Many people who suffer from an eating disorder are intensely anxious about their appearance. But in some cases, it’s not just the eating disorder that’s contributing to these troubling thoughts.
Eating disorders often coexist with body dysmorphic disorder, a mental health condition that causes a person to become overwhelmed by thoughts or feelings about their looks.
Researchers from Anglia Ruskin University surveyed more than 1,600 health club members in the U.K. and found that the people who reported having an eating disorder were 12 times more likely to struggle with obsessive thoughts about perceived flaws in their appearance.
Of the 30% of survey participants who said that they suffered from an eating disorder, 76% reported that they also suffered from body dysmorphic disorder. And women reported struggling with the symptoms of body dysmorphic disorder more often than men did.
There’s no doubt that living with an eating disorder can cause serious body image concerns. Body dysmorphic disorder can amplify those concerns by making it even harder to control obsessive thoughts about your appearance. When a person suffers from both disorders, it can lead to devastating — and even fatal — consequences if left untreated.
Understanding Body Dysmorphic Disorder
We’ve all had days when we’re sure that everyone is judging us for that blemish or a hair that’s out of place. But people who suffer from body dysmorphic disorder can’t stop fixating on those anxieties, and they spend hours trying to hide what they perceive as unforgivable flaws.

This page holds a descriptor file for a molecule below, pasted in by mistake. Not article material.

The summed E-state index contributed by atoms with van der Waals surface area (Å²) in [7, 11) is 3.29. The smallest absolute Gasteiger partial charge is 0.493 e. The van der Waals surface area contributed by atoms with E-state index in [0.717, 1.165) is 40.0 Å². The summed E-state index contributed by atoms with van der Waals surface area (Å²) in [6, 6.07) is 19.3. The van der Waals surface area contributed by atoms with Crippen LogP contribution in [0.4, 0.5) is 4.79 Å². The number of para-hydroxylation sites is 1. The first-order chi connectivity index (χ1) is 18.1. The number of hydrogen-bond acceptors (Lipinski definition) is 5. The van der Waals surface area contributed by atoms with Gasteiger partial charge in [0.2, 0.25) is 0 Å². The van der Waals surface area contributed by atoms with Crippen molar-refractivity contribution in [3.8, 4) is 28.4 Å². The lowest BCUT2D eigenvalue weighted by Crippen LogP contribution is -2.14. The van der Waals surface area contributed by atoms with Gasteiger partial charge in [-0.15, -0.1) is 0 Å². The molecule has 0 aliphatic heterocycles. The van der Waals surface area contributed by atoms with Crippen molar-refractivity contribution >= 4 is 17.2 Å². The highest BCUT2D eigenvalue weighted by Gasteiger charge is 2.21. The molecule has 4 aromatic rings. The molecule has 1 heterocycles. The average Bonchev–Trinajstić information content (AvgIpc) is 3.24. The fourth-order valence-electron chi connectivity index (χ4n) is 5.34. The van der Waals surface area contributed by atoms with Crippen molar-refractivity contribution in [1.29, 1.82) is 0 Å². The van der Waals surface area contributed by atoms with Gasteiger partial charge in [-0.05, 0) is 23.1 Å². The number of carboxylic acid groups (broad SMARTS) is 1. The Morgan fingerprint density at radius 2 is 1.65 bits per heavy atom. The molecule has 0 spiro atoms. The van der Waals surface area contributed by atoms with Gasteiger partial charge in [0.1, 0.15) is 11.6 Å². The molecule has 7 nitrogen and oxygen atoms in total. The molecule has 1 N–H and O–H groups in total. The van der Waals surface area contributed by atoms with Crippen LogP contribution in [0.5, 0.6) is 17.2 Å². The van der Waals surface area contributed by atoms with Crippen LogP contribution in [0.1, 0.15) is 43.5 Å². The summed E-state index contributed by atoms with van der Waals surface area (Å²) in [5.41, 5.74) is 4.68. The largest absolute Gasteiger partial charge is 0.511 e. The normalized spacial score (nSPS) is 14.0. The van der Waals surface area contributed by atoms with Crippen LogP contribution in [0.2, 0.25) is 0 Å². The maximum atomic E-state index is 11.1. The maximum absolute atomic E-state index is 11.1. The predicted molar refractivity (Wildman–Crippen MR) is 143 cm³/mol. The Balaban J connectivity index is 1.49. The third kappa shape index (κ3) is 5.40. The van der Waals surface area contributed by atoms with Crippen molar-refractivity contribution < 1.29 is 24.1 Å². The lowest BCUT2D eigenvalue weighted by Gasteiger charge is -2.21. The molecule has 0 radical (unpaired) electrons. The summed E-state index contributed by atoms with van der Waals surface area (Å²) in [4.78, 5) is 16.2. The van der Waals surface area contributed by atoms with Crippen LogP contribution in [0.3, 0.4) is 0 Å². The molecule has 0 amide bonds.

“Body [dysmorphic disorder] can result in anxiety, stress, and reduced quality of life,” said Mike Trott, Ph.D., a researcher at Anglia Ruskin University and the lead author of the study. “While sufferers of eating disorders, such as anorexia and bulimia nervosa, share similar traits to those with body [dysmorphic disorder], research into any correlation between the two is sparse.”
Someone who is struggling with body dysmorphic disorder feels overwhelmed by invasive thoughts and feelings about their appearance. They may have a distorted view of themselves that makes them believe that they are ugly or deformed, so they try to “fix” the way they look through clothing, makeup, or diet and exercise. They may also feel intense shame about their appearance when they are around others, so they may stop going to school, showing up at work, or attending social gatherings.
Like an eating disorder, body dysmorphic disorder can be isolating and lonely for the person who is living with this condition. In more severe cases, untreated body dysmorphic disorder can lead to self-harm or even thoughts of suicide.
The Importance of Holistic Treatment
Because it’s possible to struggle with both an eating disorder and body dysmorphic disorder, some symptoms of these conditions can overlap. That’s why it’s crucial to get a comprehensive assessment to determine how these disorders have been affecting your daily life.
By seeking holistic treatment that addresses both conditions, you can build a healthier relationship with your body. Your treatment team can develop a plan of care that includes personalized interventions that address your specific body image concerns.
When you’re struggling with both conditions, you might want nothing more than to hide from the world. But with appropriate treatment, you can find hope for a future in which you can appreciate yourself and your body exactly as it is.